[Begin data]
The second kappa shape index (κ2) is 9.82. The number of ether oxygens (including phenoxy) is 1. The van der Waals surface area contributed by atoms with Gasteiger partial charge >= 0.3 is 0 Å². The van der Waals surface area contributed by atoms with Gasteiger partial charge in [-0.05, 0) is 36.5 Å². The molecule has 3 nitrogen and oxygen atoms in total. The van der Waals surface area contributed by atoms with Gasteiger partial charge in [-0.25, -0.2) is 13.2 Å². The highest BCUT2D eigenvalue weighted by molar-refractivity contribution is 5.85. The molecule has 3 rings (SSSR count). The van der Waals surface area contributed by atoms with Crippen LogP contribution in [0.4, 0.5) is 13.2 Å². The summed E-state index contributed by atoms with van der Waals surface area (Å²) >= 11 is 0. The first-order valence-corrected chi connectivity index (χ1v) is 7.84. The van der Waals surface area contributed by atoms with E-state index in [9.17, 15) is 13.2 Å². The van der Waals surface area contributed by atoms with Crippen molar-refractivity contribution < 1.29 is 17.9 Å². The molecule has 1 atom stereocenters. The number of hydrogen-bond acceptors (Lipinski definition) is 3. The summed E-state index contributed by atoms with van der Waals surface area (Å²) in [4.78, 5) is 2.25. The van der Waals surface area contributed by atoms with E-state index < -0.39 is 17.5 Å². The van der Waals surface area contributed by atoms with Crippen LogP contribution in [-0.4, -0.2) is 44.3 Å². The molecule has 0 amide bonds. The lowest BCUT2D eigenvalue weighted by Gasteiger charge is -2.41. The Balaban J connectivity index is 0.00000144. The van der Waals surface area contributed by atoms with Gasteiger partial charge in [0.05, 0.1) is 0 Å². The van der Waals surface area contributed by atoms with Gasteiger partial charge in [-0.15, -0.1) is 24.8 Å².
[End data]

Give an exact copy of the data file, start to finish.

The second kappa shape index (κ2) is 9.82. The number of ether oxygens (including phenoxy) is 1. The van der Waals surface area contributed by atoms with Gasteiger partial charge >= 0.3 is 0 Å². The van der Waals surface area contributed by atoms with Gasteiger partial charge in [-0.05, 0) is 36.5 Å². The molecule has 3 nitrogen and oxygen atoms in total. The van der Waals surface area contributed by atoms with Gasteiger partial charge in [-0.25, -0.2) is 13.2 Å². The highest BCUT2D eigenvalue weighted by molar-refractivity contribution is 5.85. The molecule has 3 rings (SSSR count). The van der Waals surface area contributed by atoms with Crippen LogP contribution in [0.4, 0.5) is 13.2 Å². The summed E-state index contributed by atoms with van der Waals surface area (Å²) >= 11 is 0. The first-order valence-corrected chi connectivity index (χ1v) is 7.84. The van der Waals surface area contributed by atoms with E-state index in [9.17, 15) is 13.2 Å². The van der Waals surface area contributed by atoms with Crippen molar-refractivity contribution < 1.29 is 17.9 Å². The molecule has 1 atom stereocenters. The number of hydrogen-bond acceptors (Lipinski definition) is 3. The summed E-state index contributed by atoms with van der Waals surface area (Å²) in [4.78, 5) is 2.25. The van der Waals surface area contributed by atoms with E-state index < -0.39 is 17.5 Å². The van der Waals surface area contributed by atoms with Crippen LogP contribution in [-0.4, -0.2) is 44.3 Å². The molecule has 0 amide bonds. The lowest BCUT2D eigenvalue weighted by Gasteiger charge is -2.41. The Balaban J connectivity index is 0.00000144. The van der Waals surface area contributed by atoms with Gasteiger partial charge in [0.05, 0.1) is 0 Å². The van der Waals surface area contributed by atoms with Gasteiger partial charge in [-0.15, -0.1) is 24.8 Å².